Among older Americans, many age-related health outcomes disparities are extensive and persistent. It reflects weathering, the biologically accelerated aging of Black Americans compared to White Americans. The factors in the environment that affect weathering are poorly understood. A strong correlation exists between higher biological age—determined by DNA methylation (DNAm)—than chronological age and worse age-related outcomes and increased social adversity.
A new study published in PLoS One suggests that individual socioeconomic status (SES), neighborhood social environment, and air pollution exposures contribute to racial disparities in DNAm aging according to GrimAge and Dunedin Pace of Aging methylation (DPoAm).
According to social epigenetics, DNA methylation (DNAm) mediates the relationship between social and structural health determinants, age-related health outcomes, and health disparities. The circumstances in which people are born, live, learn, work, and age are social and structural health determinants. Although it is well established that these factors play a significant role in aging-related health and health disparities, little is understood about the biological processes through which they influence health outcomes. There is evidence to suggest that one of these mechanisms is DNA aging.
The neighborhood’s social and physical environments are important determinants of age-related health. Neighborhood socioeconomic deprivation, perceived neighborhood disorder, and air pollution exposure have all been linked to health status and decline in older adults. A growing body of research shows that living in a neighborhood with a more significant proportion of people with low socioeconomic resources is associated with many adverse health outcomes for older adults regardless of their individual.
There are mixed results on the health effects of perceived social and physical disorder in one’s neighborhood. Still, the disorder is associated with a risk of functional decline, cardiovascular disease, and dementia. Exposure to fine particulate matter (PM2.5) air pollution is an established risk factor for mortality and several age-related diseases, and nitrogen dioxide (NO2) is associated with several of these outcomes.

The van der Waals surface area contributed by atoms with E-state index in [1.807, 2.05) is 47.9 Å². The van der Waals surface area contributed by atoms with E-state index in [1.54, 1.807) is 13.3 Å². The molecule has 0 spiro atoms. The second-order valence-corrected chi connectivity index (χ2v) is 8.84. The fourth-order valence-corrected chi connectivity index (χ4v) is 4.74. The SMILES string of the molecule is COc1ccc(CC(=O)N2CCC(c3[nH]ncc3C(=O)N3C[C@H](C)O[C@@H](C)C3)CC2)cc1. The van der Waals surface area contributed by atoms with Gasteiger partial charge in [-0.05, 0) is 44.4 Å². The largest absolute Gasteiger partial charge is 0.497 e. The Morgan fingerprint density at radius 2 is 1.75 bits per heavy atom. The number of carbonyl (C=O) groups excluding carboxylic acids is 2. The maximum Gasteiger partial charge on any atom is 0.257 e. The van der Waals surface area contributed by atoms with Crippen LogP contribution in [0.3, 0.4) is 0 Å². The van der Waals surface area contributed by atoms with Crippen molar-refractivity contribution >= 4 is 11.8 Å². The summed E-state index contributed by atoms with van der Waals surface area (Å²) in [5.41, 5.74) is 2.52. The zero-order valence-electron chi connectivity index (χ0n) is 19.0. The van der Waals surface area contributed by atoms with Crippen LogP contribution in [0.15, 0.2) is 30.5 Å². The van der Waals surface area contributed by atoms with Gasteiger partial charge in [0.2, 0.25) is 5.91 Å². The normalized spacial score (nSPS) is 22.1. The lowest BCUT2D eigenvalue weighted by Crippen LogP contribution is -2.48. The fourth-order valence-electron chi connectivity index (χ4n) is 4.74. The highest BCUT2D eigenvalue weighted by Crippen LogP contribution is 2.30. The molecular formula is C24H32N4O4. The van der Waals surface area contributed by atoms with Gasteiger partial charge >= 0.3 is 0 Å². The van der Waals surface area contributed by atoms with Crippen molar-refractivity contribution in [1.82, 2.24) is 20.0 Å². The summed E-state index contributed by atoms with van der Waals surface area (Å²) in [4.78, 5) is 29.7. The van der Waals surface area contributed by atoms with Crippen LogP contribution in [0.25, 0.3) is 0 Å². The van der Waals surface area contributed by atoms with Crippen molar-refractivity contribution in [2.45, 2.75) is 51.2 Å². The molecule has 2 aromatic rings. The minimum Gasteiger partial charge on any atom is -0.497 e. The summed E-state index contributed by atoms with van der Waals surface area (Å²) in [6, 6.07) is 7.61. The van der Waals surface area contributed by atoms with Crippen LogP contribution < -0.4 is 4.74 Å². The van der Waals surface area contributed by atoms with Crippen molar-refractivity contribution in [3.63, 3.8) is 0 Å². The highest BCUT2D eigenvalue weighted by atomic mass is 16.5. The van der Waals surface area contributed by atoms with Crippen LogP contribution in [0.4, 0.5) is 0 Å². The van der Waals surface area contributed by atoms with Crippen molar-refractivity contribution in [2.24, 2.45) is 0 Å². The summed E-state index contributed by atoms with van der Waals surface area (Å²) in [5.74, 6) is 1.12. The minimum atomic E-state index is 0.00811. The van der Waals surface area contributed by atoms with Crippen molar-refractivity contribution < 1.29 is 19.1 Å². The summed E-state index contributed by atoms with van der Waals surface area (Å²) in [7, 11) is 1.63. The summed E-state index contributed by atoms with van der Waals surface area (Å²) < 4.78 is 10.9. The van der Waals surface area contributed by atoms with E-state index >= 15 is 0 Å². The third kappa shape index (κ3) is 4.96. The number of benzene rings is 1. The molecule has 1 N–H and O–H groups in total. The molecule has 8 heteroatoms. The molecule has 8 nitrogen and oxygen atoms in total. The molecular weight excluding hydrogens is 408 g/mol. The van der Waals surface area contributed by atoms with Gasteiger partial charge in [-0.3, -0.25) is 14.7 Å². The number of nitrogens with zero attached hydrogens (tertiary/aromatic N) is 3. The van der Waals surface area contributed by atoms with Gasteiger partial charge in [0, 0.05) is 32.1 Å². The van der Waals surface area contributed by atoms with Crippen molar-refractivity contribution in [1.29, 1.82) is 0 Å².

In this study, scientists examined the extent to which racial differences in DNA aging are caused by differing levels of neighborhood exposure and associated risks among older Black and White Americans.
Scientists conducted retrospective cross-sectional analyses on 2,960 non-Hispanic participants from the Health and Retirement Study (82% White, 18% Black), whose 2016 DNAm age is connected to survey responses and geographic information.
866,091 CpG sites had their DNAm evaluated using the Infinium Methylation EPIC BeadChip. Samples were run in duplicate, randomized among plates, and quality-controlled. Based on published CpG sites and weights, values for the GrimAge and Dunedin Pace of Aging methylation (DPoAm) were estimated.
They used census-tract-level data based on participants’ census tract of residence in 2014, the most recent year before the outcome measurement, for exposure to neighborhood socioeconomic deprivation and air pollution.
Scientists measured reported local social and physical disorders using participant assessments of their neighborhood from the Psychosocial and Lifestyle Questionnaire. Respondents indicated how much they agreed with each of the eight assertions on a seven-point scale. Four comments in their area are about social dysfunction, and four are about physical disorders. Higher scores indicate a greater perceived disorder.
Excluded from the study were those who identified as Hispanic, Latino, or a race other than Black or White. The HRS poll does not differentiate between assigned sex and gender identification and sees gender as a binary. Since “sex-mismatched” blood samples were excluded from DNAm measurement, this dataset likely lacks trans or intersex persons. The number of years of formal schooling completed determines the category of education.
To prevent collinearity, scientists employed an indicator of household wealth and income.
The results showed that Black individuals have significantly accelerated DNAm aging on average compared to White individuals, according to GrimAge (239%) and DPoAm (238%).
When implementing multivariable linear regression models and threefold decomposition to identify exposures contributing to this disparity, scientists found that individual-level SES is strongly associated with and accounts for a large portion of the disparity in GrimAge and DPoAm aging.
Scientists noted, “Higher neighborhood deprivation for Black participants significantly contributes to the disparity in GrimAge aging. Black participants are more vulnerable to fine particulate matter exposure for DPoAm, perhaps due to individual- and neighborhood-level SES, which may contribute to the disparity in DPoAm aging. DNAm aging may play a role in the environment “getting under the skin,” contributing to age-related health disparities between older Black and White Americans.”